Teamwork makes the dream work

Dublin Aerospace’s landing gear facility is based in Ashbourne
Dublin Aerospace’s landing gear facility is based in Ashbourne

More than just an aircraft MRO specialist, Dublin Aerospace excels in the people-driven elements and the warmth its customer relationships provide. In a Q&A session, company head of landing gear services, Joe Daly reveals more.

Dublin Aerospace is one of the world’s leading providers of aerospace MRO services with capabilities in APU repair & overhaul, base maintenance, IDG repair & overhaul, and landing gear repair & overhaul.

Joe Daly, Dublin Aerospace’s head of landing gear services
Joe Daly, Dublin Aerospace’s head of landing gear services

Founded in 2009 and based out of Dublin Airport, Dublin Aerospace operates a four-bay Base Maintenance facility that can presently handle approximately 70 aircraft per annum (A320, A330, 737 families), an APU overhaul centre that can handle 200 APUs a year. Based in the UK, Exeter Aerospace, offers base maintenance services across six hangar bays on the ATR, DHC-8, and Embraer ERJ families.

Dublin Aerospace’s state-of-the-art landing gear facility is based in Ashbourne, 15km from Dublin Airport, and its development is a result of a €12 million investment supported by the Irish Government, through its agency Enterprise Ireland, and Dublin Aerospace shareholders.

The facility provides maintenance on aircraft landing gear, specialising in Airbus A320 and Boeing B737 landing gear overhaul and spread across a 70,000ft2 area. There is the capacity for up to 350 overhauls per year at this new location. With four new electroplating lines, light and heavy machine shops, dedicated inspection and NDT centres - in addition to cleaning and assembly shops - this facility can accomplish all the tasks required for a complete overhaul under the one roof. In November, 2021, Dublin Aerospace announced that William Flaherty had been appointed to the position of CEO of the Dublin Aerospace Group with immediate effect.

Q) Firstly, what are the types of demands placed on your company by today’s customers?

Price and quality are a given, but they have to be consistently delivered to our customers. Dublin Aerospace excels on the people-driven elements, the warmth of our interactions and the relationships we develop across the customers’ engineering, technical, operations, logistics and financial functions. We find that customers really value the experience and operational understanding we bring to the table in support of their assets, when they are in our care. We are nimble and flexible on input, but laser-focused on turn-time and overall cost to the customer.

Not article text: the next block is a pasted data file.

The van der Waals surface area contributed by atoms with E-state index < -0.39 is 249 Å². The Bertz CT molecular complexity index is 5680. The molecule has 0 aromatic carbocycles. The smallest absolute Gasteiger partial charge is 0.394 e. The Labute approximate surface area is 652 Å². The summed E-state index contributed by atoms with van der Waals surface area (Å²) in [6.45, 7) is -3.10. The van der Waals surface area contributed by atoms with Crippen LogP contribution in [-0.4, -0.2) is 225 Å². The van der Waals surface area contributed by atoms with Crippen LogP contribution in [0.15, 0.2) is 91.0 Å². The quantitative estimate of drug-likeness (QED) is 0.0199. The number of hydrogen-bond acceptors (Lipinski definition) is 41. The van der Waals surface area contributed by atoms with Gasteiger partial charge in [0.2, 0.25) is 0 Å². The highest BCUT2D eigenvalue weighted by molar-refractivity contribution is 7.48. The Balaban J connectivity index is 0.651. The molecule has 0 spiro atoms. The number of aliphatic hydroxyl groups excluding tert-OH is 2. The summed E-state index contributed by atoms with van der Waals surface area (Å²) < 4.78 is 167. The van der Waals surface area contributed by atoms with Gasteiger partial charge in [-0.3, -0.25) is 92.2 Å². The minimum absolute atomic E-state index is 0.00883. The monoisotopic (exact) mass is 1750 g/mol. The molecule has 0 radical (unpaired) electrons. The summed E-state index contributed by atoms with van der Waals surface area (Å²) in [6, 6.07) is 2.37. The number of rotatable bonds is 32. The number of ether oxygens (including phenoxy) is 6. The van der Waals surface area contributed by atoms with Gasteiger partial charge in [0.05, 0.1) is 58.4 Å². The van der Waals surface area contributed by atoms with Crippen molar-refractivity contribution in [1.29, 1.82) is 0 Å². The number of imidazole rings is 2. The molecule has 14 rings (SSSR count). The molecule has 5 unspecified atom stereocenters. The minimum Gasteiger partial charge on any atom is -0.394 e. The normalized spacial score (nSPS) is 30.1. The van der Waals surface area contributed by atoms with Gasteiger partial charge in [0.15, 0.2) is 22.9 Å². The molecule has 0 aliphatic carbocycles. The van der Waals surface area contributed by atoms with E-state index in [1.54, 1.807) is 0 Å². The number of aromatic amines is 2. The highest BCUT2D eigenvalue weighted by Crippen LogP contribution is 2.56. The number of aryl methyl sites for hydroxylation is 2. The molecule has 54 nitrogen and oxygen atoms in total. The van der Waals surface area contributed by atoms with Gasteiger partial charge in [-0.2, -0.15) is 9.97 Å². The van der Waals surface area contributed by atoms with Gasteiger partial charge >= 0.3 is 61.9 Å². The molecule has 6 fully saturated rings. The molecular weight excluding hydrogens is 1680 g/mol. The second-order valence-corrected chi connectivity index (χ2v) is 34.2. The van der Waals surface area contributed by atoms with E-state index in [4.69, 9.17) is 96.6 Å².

A lot of Dublin Aerospace’s success is down to the work ethic of its team
A lot of Dublin Aerospace’s success is down to the work ethic of its team

Q) What are the current design challenges facing the landing gear MRO sector?

I see three distinct areas. Firstly, we are focused on the A320/B737 families. The landing gear OEMs have designed fantastic products – very robust and durable, with high levels of serviceability. These are very large target markets that have recovered to post-pandemic levels of activities in many markets. For us, the immediate challenge is to scale-up to meet the wave of deferred-work that has returned to the market - which I have no doubt that we will succeed and deliver to the highest of standards.

Secondly, we very clearly see the difference where line maintenance (and recently long-term preservation) was effective and where it was less so in maintaining the integrity of the landing gear. I’d like to see if there is any way to enhance the understanding of the value of routine preventive maintenance in the industry.

Thirdly, and looking longer-term, our industry will eventually have to move away from the heavy reliance on chromium and cadmium as the preferred electroplating material, so I expect that there will be a move to more environmentally-friendly materials and/or processes to protect the gear components.

Q) How do your systems tie in with the final assembly of the aircraft? How are parts installed and control systems repaired/tested?

Landing gear and airframes have different service lives, differing major maintenance intervals and also separate MRO providers. Dublin Aerospace performs pressure tests and function tests as part of the overhaul, then ships overhauled gear to airframe MROs for installation where the operators typically try to integrate the gear and airframe during major checks. Refitting and the critical on-wing testing and release-to-service is carried out by the airframe MRO team as part of the airframe event.